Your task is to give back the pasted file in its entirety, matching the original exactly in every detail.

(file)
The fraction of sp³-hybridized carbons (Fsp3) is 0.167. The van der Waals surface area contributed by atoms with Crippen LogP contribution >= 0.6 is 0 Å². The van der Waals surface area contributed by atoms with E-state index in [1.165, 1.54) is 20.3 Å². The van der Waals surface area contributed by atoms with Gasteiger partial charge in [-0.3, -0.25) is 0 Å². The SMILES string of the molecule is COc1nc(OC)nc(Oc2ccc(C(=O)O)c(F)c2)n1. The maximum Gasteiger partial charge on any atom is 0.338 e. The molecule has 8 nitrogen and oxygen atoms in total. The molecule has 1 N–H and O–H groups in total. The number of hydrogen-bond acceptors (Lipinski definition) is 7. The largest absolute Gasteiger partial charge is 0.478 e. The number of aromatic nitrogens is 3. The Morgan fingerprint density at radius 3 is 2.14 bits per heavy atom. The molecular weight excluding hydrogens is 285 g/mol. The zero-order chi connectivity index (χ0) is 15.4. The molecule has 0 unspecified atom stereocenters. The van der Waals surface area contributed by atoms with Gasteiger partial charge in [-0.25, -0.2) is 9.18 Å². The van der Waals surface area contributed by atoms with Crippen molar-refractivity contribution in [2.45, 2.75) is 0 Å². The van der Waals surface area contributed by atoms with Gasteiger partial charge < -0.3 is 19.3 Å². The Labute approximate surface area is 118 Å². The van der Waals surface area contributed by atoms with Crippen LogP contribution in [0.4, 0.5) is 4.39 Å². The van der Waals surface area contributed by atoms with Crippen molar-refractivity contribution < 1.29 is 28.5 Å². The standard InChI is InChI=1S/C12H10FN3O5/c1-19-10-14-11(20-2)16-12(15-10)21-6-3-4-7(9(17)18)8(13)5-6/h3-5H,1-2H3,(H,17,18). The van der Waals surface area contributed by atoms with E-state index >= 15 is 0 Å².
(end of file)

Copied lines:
The fraction of sp³-hybridized carbons (Fsp3) is 0.167. The van der Waals surface area contributed by atoms with Crippen LogP contribution >= 0.6 is 0 Å². The van der Waals surface area contributed by atoms with E-state index in [1.165, 1.54) is 20.3 Å². The van der Waals surface area contributed by atoms with Gasteiger partial charge in [-0.3, -0.25) is 0 Å². The SMILES string of the molecule is COc1nc(OC)nc(Oc2ccc(C(=O)O)c(F)c2)n1. The maximum Gasteiger partial charge on any atom is 0.338 e. The molecule has 8 nitrogen and oxygen atoms in total. The molecule has 1 N–H and O–H groups in total. The number of hydrogen-bond acceptors (Lipinski definition) is 7. The largest absolute Gasteiger partial charge is 0.478 e. The number of aromatic nitrogens is 3. The Morgan fingerprint density at radius 3 is 2.14 bits per heavy atom. The molecular weight excluding hydrogens is 285 g/mol. The zero-order chi connectivity index (χ0) is 15.4. The molecule has 0 unspecified atom stereocenters. The van der Waals surface area contributed by atoms with Gasteiger partial charge in [-0.25, -0.2) is 9.18 Å². The van der Waals surface area contributed by atoms with Crippen molar-refractivity contribution in [2.45, 2.75) is 0 Å². The van der Waals surface area contributed by atoms with Gasteiger partial charge < -0.3 is 19.3 Å². The Labute approximate surface area is 118 Å². The van der Waals surface area contributed by atoms with Crippen LogP contribution in [0.4, 0.5) is 4.39 Å². The van der Waals surface area contributed by atoms with Crippen molar-refractivity contribution < 1.29 is 28.5 Å². The standard InChI is InChI=1S/C12H10FN3O5/c1-19-10-14-11(20-2)16-12(15-10)21-6-3-4-7(9(17)18)8(13)5-6/h3-5H,1-2H3,(H,17,18). The van der Waals surface area contributed by atoms with E-state index >= 15 is 0 Å².